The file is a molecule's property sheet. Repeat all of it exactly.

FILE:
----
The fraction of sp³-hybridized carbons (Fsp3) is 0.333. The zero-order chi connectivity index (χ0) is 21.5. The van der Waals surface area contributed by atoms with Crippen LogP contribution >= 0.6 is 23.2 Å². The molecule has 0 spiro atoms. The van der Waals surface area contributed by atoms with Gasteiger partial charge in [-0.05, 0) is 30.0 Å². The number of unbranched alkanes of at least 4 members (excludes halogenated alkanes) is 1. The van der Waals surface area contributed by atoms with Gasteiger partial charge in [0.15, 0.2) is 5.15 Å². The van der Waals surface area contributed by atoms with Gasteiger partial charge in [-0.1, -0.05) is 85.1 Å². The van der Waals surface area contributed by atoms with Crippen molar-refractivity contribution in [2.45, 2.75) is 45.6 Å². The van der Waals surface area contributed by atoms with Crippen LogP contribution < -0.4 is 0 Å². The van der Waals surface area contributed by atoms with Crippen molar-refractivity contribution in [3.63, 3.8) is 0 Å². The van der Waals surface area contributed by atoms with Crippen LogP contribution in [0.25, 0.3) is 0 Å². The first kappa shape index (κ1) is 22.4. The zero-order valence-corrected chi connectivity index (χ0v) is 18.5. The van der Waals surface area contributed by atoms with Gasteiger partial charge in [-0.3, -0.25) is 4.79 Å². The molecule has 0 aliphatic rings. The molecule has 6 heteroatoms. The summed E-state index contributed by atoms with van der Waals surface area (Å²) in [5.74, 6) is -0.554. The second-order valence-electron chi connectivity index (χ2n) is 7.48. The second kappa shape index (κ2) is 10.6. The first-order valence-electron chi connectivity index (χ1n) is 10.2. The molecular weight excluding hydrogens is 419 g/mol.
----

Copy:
The fraction of sp³-hybridized carbons (Fsp3) is 0.333. The zero-order chi connectivity index (χ0) is 21.5. The van der Waals surface area contributed by atoms with Crippen LogP contribution >= 0.6 is 23.2 Å². The molecule has 0 spiro atoms. The van der Waals surface area contributed by atoms with Gasteiger partial charge in [-0.05, 0) is 30.0 Å². The number of unbranched alkanes of at least 4 members (excludes halogenated alkanes) is 1. The van der Waals surface area contributed by atoms with Gasteiger partial charge in [0.15, 0.2) is 5.15 Å². The van der Waals surface area contributed by atoms with Gasteiger partial charge in [-0.1, -0.05) is 85.1 Å². The van der Waals surface area contributed by atoms with Crippen molar-refractivity contribution in [2.45, 2.75) is 45.6 Å². The van der Waals surface area contributed by atoms with Crippen LogP contribution < -0.4 is 0 Å². The van der Waals surface area contributed by atoms with Crippen molar-refractivity contribution in [3.63, 3.8) is 0 Å². The van der Waals surface area contributed by atoms with Crippen LogP contribution in [0.25, 0.3) is 0 Å². The first kappa shape index (κ1) is 22.4. The zero-order valence-corrected chi connectivity index (χ0v) is 18.5. The van der Waals surface area contributed by atoms with Gasteiger partial charge in [-0.3, -0.25) is 4.79 Å². The molecule has 0 aliphatic rings. The molecule has 6 heteroatoms. The summed E-state index contributed by atoms with van der Waals surface area (Å²) in [5.74, 6) is -0.554. The second-order valence-electron chi connectivity index (χ2n) is 7.48. The second kappa shape index (κ2) is 10.6. The first-order valence-electron chi connectivity index (χ1n) is 10.2. The molecular weight excluding hydrogens is 419 g/mol.